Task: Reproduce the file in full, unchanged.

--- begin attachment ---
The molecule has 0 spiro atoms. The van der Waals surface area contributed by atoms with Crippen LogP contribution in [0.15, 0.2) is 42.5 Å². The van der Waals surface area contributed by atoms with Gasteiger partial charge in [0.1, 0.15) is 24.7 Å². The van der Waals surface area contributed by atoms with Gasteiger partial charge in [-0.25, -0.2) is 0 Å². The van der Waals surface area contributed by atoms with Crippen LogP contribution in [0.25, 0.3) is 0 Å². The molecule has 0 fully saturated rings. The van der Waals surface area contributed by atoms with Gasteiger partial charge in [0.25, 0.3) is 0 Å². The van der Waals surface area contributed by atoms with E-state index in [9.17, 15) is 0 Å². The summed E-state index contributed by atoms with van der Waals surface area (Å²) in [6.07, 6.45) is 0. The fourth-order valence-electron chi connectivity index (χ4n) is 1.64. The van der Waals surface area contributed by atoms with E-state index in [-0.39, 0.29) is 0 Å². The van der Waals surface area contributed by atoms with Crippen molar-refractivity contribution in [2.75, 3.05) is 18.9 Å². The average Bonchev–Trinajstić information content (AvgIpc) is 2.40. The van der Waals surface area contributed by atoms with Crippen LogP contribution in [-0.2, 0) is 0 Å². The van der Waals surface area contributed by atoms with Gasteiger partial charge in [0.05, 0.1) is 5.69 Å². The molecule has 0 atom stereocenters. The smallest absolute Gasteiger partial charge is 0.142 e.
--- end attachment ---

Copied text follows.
The molecule has 0 spiro atoms. The van der Waals surface area contributed by atoms with Crippen LogP contribution in [0.15, 0.2) is 42.5 Å². The van der Waals surface area contributed by atoms with Gasteiger partial charge in [0.1, 0.15) is 24.7 Å². The van der Waals surface area contributed by atoms with Gasteiger partial charge in [-0.25, -0.2) is 0 Å². The van der Waals surface area contributed by atoms with Crippen LogP contribution in [0.25, 0.3) is 0 Å². The molecule has 0 fully saturated rings. The van der Waals surface area contributed by atoms with Gasteiger partial charge in [0.25, 0.3) is 0 Å². The van der Waals surface area contributed by atoms with E-state index in [9.17, 15) is 0 Å². The summed E-state index contributed by atoms with van der Waals surface area (Å²) in [6.07, 6.45) is 0. The fourth-order valence-electron chi connectivity index (χ4n) is 1.64. The van der Waals surface area contributed by atoms with E-state index in [-0.39, 0.29) is 0 Å². The van der Waals surface area contributed by atoms with Crippen molar-refractivity contribution in [2.75, 3.05) is 18.9 Å². The average Bonchev–Trinajstić information content (AvgIpc) is 2.40. The van der Waals surface area contributed by atoms with Crippen LogP contribution in [-0.2, 0) is 0 Å². The van der Waals surface area contributed by atoms with Gasteiger partial charge in [0.05, 0.1) is 5.69 Å². The molecule has 0 atom stereocenters. The smallest absolute Gasteiger partial charge is 0.142 e.